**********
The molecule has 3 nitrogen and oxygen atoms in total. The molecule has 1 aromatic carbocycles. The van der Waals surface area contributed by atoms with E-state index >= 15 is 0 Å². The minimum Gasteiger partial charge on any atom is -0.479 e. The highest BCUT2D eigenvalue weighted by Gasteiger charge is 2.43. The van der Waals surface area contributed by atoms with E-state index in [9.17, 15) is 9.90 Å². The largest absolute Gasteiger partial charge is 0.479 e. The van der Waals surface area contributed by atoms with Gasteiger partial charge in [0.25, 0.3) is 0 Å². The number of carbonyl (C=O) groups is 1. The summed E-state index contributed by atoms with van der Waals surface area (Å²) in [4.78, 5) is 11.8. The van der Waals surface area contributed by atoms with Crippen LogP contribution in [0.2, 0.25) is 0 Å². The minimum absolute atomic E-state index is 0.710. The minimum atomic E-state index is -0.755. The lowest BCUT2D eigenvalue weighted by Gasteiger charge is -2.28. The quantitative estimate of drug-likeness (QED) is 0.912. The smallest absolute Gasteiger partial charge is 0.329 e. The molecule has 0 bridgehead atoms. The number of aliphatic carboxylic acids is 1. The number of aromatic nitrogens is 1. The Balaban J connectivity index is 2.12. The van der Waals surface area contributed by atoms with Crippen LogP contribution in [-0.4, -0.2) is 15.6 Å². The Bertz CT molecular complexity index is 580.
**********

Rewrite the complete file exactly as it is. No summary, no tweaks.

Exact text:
The molecule has 3 nitrogen and oxygen atoms in total. The molecule has 1 aromatic carbocycles. The van der Waals surface area contributed by atoms with E-state index >= 15 is 0 Å². The minimum Gasteiger partial charge on any atom is -0.479 e. The highest BCUT2D eigenvalue weighted by Gasteiger charge is 2.43. The van der Waals surface area contributed by atoms with E-state index in [9.17, 15) is 9.90 Å². The largest absolute Gasteiger partial charge is 0.479 e. The van der Waals surface area contributed by atoms with Gasteiger partial charge in [0.25, 0.3) is 0 Å². The number of carbonyl (C=O) groups is 1. The summed E-state index contributed by atoms with van der Waals surface area (Å²) in [4.78, 5) is 11.8. The van der Waals surface area contributed by atoms with Crippen LogP contribution in [0.2, 0.25) is 0 Å². The minimum absolute atomic E-state index is 0.710. The minimum atomic E-state index is -0.755. The lowest BCUT2D eigenvalue weighted by Gasteiger charge is -2.28. The quantitative estimate of drug-likeness (QED) is 0.912. The smallest absolute Gasteiger partial charge is 0.329 e. The molecule has 0 bridgehead atoms. The number of aliphatic carboxylic acids is 1. The number of aromatic nitrogens is 1. The Balaban J connectivity index is 2.12. The van der Waals surface area contributed by atoms with Crippen LogP contribution in [-0.4, -0.2) is 15.6 Å². The Bertz CT molecular complexity index is 580.